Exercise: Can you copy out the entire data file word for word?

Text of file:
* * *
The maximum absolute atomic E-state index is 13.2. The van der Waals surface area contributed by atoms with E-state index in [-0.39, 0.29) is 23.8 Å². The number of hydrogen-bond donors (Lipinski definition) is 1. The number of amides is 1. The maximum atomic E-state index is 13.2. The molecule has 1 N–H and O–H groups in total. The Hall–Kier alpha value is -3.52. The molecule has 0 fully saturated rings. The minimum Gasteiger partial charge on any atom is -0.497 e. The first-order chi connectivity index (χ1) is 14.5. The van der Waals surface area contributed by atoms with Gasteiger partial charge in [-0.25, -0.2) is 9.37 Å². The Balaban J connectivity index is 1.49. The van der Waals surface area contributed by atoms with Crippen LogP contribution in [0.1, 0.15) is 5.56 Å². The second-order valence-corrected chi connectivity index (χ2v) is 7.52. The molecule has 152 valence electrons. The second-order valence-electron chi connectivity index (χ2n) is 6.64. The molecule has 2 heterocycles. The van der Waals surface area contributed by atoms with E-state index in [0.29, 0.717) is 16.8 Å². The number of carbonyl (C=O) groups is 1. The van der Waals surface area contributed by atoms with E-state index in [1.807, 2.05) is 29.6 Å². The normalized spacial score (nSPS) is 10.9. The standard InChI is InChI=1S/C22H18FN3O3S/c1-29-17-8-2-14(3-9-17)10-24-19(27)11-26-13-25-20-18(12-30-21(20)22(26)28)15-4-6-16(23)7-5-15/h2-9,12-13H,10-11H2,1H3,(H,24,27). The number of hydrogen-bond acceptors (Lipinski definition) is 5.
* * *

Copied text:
The maximum absolute atomic E-state index is 13.2. The van der Waals surface area contributed by atoms with E-state index in [-0.39, 0.29) is 23.8 Å². The number of hydrogen-bond donors (Lipinski definition) is 1. The number of amides is 1. The maximum atomic E-state index is 13.2. The molecule has 1 N–H and O–H groups in total. The Hall–Kier alpha value is -3.52. The molecule has 0 fully saturated rings. The minimum Gasteiger partial charge on any atom is -0.497 e. The first-order chi connectivity index (χ1) is 14.5. The van der Waals surface area contributed by atoms with Gasteiger partial charge in [-0.25, -0.2) is 9.37 Å². The Balaban J connectivity index is 1.49. The van der Waals surface area contributed by atoms with Crippen LogP contribution in [0.1, 0.15) is 5.56 Å². The second-order valence-corrected chi connectivity index (χ2v) is 7.52. The molecule has 152 valence electrons. The second-order valence-electron chi connectivity index (χ2n) is 6.64. The molecule has 2 heterocycles. The van der Waals surface area contributed by atoms with E-state index in [0.29, 0.717) is 16.8 Å². The number of carbonyl (C=O) groups is 1. The van der Waals surface area contributed by atoms with E-state index in [1.807, 2.05) is 29.6 Å². The normalized spacial score (nSPS) is 10.9. The standard InChI is InChI=1S/C22H18FN3O3S/c1-29-17-8-2-14(3-9-17)10-24-19(27)11-26-13-25-20-18(12-30-21(20)22(26)28)15-4-6-16(23)7-5-15/h2-9,12-13H,10-11H2,1H3,(H,24,27). The number of hydrogen-bond acceptors (Lipinski definition) is 5.